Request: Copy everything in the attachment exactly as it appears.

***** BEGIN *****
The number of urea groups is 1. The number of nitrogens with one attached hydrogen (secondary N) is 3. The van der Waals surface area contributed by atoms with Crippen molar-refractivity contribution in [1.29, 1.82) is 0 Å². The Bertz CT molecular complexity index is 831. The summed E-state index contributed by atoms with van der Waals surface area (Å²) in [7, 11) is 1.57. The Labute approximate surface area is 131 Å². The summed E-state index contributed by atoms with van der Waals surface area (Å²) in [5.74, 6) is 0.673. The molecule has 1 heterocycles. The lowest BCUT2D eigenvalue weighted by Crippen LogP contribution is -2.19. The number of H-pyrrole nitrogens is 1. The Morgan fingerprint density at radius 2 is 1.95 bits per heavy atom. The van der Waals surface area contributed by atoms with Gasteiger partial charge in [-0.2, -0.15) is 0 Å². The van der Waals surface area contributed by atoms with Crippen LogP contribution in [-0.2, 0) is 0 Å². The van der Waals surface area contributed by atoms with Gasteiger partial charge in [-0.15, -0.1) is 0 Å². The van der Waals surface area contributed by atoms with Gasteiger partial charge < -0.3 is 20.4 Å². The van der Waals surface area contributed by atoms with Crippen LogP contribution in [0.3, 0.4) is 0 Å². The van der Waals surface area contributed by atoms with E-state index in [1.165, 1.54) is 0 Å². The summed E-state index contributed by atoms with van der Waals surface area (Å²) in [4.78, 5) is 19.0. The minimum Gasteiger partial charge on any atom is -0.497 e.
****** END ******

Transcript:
The number of urea groups is 1. The number of nitrogens with one attached hydrogen (secondary N) is 3. The van der Waals surface area contributed by atoms with Crippen molar-refractivity contribution in [1.29, 1.82) is 0 Å². The Bertz CT molecular complexity index is 831. The summed E-state index contributed by atoms with van der Waals surface area (Å²) in [7, 11) is 1.57. The Labute approximate surface area is 131 Å². The summed E-state index contributed by atoms with van der Waals surface area (Å²) in [5.74, 6) is 0.673. The molecule has 1 heterocycles. The lowest BCUT2D eigenvalue weighted by Crippen LogP contribution is -2.19. The number of H-pyrrole nitrogens is 1. The Morgan fingerprint density at radius 2 is 1.95 bits per heavy atom. The van der Waals surface area contributed by atoms with Gasteiger partial charge in [-0.2, -0.15) is 0 Å². The van der Waals surface area contributed by atoms with Crippen LogP contribution in [-0.2, 0) is 0 Å². The van der Waals surface area contributed by atoms with Gasteiger partial charge in [-0.15, -0.1) is 0 Å². The van der Waals surface area contributed by atoms with Gasteiger partial charge < -0.3 is 20.4 Å². The van der Waals surface area contributed by atoms with Crippen LogP contribution in [0.3, 0.4) is 0 Å². The van der Waals surface area contributed by atoms with E-state index in [1.165, 1.54) is 0 Å². The summed E-state index contributed by atoms with van der Waals surface area (Å²) in [4.78, 5) is 19.0. The minimum Gasteiger partial charge on any atom is -0.497 e.